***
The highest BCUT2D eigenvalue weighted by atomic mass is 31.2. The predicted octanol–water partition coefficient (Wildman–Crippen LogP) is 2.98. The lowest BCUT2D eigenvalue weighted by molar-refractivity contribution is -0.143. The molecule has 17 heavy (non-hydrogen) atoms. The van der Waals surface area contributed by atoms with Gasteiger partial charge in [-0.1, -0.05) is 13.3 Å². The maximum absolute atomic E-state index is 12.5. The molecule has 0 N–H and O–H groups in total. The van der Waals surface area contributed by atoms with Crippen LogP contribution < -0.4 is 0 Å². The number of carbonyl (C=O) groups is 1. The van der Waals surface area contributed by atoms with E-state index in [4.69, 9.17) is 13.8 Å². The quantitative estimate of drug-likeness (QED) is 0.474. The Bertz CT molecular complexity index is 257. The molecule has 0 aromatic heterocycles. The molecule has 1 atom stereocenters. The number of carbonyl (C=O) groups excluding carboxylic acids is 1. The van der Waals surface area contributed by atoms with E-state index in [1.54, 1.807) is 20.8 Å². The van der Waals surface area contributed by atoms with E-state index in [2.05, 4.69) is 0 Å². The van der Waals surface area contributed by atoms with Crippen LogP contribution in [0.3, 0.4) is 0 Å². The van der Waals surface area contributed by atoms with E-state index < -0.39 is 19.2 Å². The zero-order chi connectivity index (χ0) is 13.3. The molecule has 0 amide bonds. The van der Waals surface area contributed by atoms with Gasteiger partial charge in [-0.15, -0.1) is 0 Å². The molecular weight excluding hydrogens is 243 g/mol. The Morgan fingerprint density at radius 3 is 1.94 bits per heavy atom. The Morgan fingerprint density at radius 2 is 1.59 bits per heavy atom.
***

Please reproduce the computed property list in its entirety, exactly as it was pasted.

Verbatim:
The highest BCUT2D eigenvalue weighted by atomic mass is 31.2. The predicted octanol–water partition coefficient (Wildman–Crippen LogP) is 2.98. The lowest BCUT2D eigenvalue weighted by molar-refractivity contribution is -0.143. The molecule has 17 heavy (non-hydrogen) atoms. The van der Waals surface area contributed by atoms with Gasteiger partial charge in [-0.1, -0.05) is 13.3 Å². The maximum absolute atomic E-state index is 12.5. The molecule has 0 N–H and O–H groups in total. The van der Waals surface area contributed by atoms with Crippen LogP contribution < -0.4 is 0 Å². The number of carbonyl (C=O) groups is 1. The van der Waals surface area contributed by atoms with E-state index in [4.69, 9.17) is 13.8 Å². The quantitative estimate of drug-likeness (QED) is 0.474. The Bertz CT molecular complexity index is 257. The molecule has 0 aromatic heterocycles. The molecule has 1 atom stereocenters. The number of carbonyl (C=O) groups excluding carboxylic acids is 1. The van der Waals surface area contributed by atoms with E-state index in [1.54, 1.807) is 20.8 Å². The van der Waals surface area contributed by atoms with E-state index in [2.05, 4.69) is 0 Å². The van der Waals surface area contributed by atoms with Crippen LogP contribution in [0.3, 0.4) is 0 Å². The van der Waals surface area contributed by atoms with E-state index < -0.39 is 19.2 Å². The zero-order chi connectivity index (χ0) is 13.3. The molecule has 0 amide bonds. The van der Waals surface area contributed by atoms with Gasteiger partial charge in [-0.15, -0.1) is 0 Å². The molecular weight excluding hydrogens is 243 g/mol. The Morgan fingerprint density at radius 3 is 1.94 bits per heavy atom. The Morgan fingerprint density at radius 2 is 1.59 bits per heavy atom.